Although Wisconsin currently requires the fewest number of math and science credits in the Midwest for high school students to graduate, recently proposed legislation would increase the number of necessary credits in those subjects.
The bill, which received a public hearing Thursday, would require students to take three credits of math and science, as opposed to the current state-required two credits of each.
“As we work to raise the bar this year, we are challenging students to think critically and solve complex problems. We believe that’s what it takes to ensure students are college, career and community ready,” Madison Metropolitan School District Superintendent Jennifer Cheatham said in an email to The Badger Herald. “Additional math and science classes align with that vision. Many of our students already take additional math and science in high school, and we’re supportive of making that a requirement.”
The bill would require more credits at the state level, but many districts in Wisconsin already have higher numbers of mandatory credits, Peter Goff, UW professor in the department of educational leadership and policy analysis, said.
Goff added the bill would affect districts very differently, especially when comparing larger districts with smaller districts.
“The impact will probably be the greatest in small, rural districts, where they might only have one science teacher, so they may have to literally double the number of teachers,” Goff said. “What a lot of small rural teachers are doing is using technology to give students opportunities that they wouldn’t have normally, which we haven’t exactly seen yet. It depends on how the legislation forms.”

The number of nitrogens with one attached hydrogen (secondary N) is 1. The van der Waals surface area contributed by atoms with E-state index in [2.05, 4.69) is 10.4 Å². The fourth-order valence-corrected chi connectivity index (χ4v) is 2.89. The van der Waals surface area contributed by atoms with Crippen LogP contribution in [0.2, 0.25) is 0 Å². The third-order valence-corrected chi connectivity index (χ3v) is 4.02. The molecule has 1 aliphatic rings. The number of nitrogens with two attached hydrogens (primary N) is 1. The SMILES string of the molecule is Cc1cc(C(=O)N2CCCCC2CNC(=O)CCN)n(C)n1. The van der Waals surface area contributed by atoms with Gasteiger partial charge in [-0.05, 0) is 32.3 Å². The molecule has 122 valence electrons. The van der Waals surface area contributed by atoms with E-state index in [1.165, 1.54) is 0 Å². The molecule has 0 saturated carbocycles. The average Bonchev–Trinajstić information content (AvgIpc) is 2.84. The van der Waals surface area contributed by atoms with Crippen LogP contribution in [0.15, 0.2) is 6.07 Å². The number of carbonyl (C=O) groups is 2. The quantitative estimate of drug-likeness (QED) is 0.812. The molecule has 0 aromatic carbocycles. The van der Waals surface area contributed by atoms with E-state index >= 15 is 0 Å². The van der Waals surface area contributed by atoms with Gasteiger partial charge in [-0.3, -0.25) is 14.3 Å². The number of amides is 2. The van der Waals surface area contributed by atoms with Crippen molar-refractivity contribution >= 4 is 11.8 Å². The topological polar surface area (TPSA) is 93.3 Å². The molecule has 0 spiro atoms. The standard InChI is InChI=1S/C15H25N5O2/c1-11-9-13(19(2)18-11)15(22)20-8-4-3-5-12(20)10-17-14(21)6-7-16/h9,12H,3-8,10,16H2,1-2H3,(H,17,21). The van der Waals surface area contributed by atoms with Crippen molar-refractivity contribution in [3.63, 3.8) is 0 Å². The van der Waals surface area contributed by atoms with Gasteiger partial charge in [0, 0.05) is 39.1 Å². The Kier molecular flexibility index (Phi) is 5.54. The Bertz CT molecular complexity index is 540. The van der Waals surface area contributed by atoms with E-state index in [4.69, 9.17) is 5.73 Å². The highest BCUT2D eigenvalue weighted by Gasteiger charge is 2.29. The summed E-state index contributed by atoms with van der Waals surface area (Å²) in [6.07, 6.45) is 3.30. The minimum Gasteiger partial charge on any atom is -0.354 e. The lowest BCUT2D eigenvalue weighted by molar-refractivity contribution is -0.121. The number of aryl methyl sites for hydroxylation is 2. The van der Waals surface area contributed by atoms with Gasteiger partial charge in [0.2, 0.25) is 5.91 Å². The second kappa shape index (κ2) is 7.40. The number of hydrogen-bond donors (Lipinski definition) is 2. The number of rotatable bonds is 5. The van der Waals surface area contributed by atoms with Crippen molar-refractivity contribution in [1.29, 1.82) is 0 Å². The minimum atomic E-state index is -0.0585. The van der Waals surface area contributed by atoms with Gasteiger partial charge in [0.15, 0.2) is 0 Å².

While it is possible that too much flexibility in the classes counting for the credits could lead to “watering down of credit,” Goff added overall the bill is a step in the right direction.
According to Jennifer Kammerud, legislative liaison at the state Department of Public Instruction, more needs to be done to ensure students are ready for higher education and careers.
“Based on college remediation rates and what we hear from employers, too many of our students are not graduating high school with an expected mastery of math and science concepts,” Kammerud said.
Goff, who formerly taught chemistry, said it was important to educate students specifically in the math and science fields.
“The only place where people get math and science is in math and science classes,” Goff said. “In terms of policy, I think that this is the right place to focus for college readiness and attract jobs to Wisconsin.”
The issue of preparing students to be as ready as possible for higher levels of education, as well as future careers, is out of necessity, Kammerud said.
Only two percent of students in advanced math and science courses complete computer science classes, although over half of all STEM jobs being in computing, Kammerud said.
Kammerud added she hopes Wisconsin residents support the bill, particularly because DPI does.
“The department believes the bill will lead to greater math and science mastery and improve the college and career readiness of all Wisconsin’s high school graduates,” Kammerud said.